Tuesday, 27 September 2011

Why is Gootkit attacking my website and what can I do about it?

Tuesday, 27 September 2011

Last week I wrote about Gootkit’s futile attack on ASafaWeb and then a funny thing happened: Suddenly my Google Analytics keyword results become very Gootkit-centric:

Gootkit search keywords

I see this as meaning either there is a lot of interest in Gootkit at the moment or there is not a lot of information available on what it is. Or both. Interestingly though, the activity appears to have ramped up right about the time of my initial post. The search results all turn up results in late September this year including Gootkit auto-rooter scanner – hello, Gootkit auto-rooter scanner and the log files for weee-recycling.com (c’mon guys, don’t put your logs on public display!)

Let me try and both answer what it is and provide a bit of info on some anti-Gootkit defences.

Read more

Monday, 26 September 2011

Birth of a UX – ASafaWeb gets an identity part 1

Monday, 26 September 2011

With the private beta testing of ASafaWeb having gone quite nicely and a good whack of time then dedicated to both fixing stuff and implementing new features, it’s time to do something about this ugly duckling. I truly believe that the user experience is an absolutely fundamental factor in the success of a site and it really deserves some serious attention so rather than just hack it out, I’m going to approach it quite methodically and write about it as I go.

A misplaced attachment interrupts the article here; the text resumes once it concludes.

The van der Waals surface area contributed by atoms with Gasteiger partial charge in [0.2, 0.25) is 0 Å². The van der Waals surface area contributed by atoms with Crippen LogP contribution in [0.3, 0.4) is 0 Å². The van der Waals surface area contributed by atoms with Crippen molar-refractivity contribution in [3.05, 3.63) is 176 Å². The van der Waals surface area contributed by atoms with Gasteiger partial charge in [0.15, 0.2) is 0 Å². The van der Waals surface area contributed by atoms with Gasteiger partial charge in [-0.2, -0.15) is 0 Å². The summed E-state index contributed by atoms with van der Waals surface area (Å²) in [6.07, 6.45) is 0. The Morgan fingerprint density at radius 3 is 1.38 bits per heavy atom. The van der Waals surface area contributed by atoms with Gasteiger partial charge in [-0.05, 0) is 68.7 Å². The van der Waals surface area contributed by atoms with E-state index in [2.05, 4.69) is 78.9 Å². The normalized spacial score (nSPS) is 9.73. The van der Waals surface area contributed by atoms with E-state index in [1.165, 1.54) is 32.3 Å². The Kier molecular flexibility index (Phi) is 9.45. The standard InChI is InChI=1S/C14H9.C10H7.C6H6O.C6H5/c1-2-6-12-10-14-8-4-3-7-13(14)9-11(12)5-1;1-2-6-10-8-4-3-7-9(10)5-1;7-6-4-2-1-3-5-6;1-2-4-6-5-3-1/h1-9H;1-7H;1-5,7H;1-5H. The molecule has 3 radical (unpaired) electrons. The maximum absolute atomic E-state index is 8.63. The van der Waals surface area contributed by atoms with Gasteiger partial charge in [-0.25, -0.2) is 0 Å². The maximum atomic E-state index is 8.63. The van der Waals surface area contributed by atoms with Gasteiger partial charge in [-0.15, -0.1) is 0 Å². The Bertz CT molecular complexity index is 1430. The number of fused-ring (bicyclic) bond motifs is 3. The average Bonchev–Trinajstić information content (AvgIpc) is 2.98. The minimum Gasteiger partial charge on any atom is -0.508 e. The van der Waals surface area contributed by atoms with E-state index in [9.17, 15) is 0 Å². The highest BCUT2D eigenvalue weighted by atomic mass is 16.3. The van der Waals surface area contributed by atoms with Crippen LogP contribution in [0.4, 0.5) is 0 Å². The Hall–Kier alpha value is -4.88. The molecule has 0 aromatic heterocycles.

Here’s the story of ASafaWeb’s emergence from UX mediocrity to what will hopefully become a cohesive, engaging design.

Read more

Monday, 19 September 2011

Gootkit’s futile attack on ASafaWeb

Monday, 19 September 2011

On Saturday morning I woke up to 120 emails from ASafaWeb, not because it really likes me but because it was in pain! One thing I did very early on with the project was to implement elmah and make sure I get an email notification when anything happens that shouldn’t. It won’t stay this way (for reasons you’re about to see), but it’s a good way of keeping an eye anything that goes wrong very early on.
What elmah does is keeps a nice little log of all the things that happen on your site which shouldn’t; internal server errors, illegal URL formats and most importantly in this context, page not found errors (the classic HTTP 404). You can also log your own custom messages as well, but that’s another story. Elmah makes all this wonderful information available via a custom handler which gives you all the details right within your site (don’t forget to secure this!)

Read more

Wednesday, 14 September 2011

Find my car, find your car, find everybody’s car; the Westfield’s iPhone app privacy smorgasbord

Wednesday, 14 September 2011

When news came through recently about the Bondi Westfield shopping centre’s new “Find my car” feature, the security and privacy implications almost jumped off the page:

“Wait – so you mean all I do is enter a number plate – any number plate – and I get back all this info about other cars parked in the centre? Whoa.”

If that statement sounds a bit liberal, read on and you’ll see just how much information Westfield is intentionally disclosing to the public.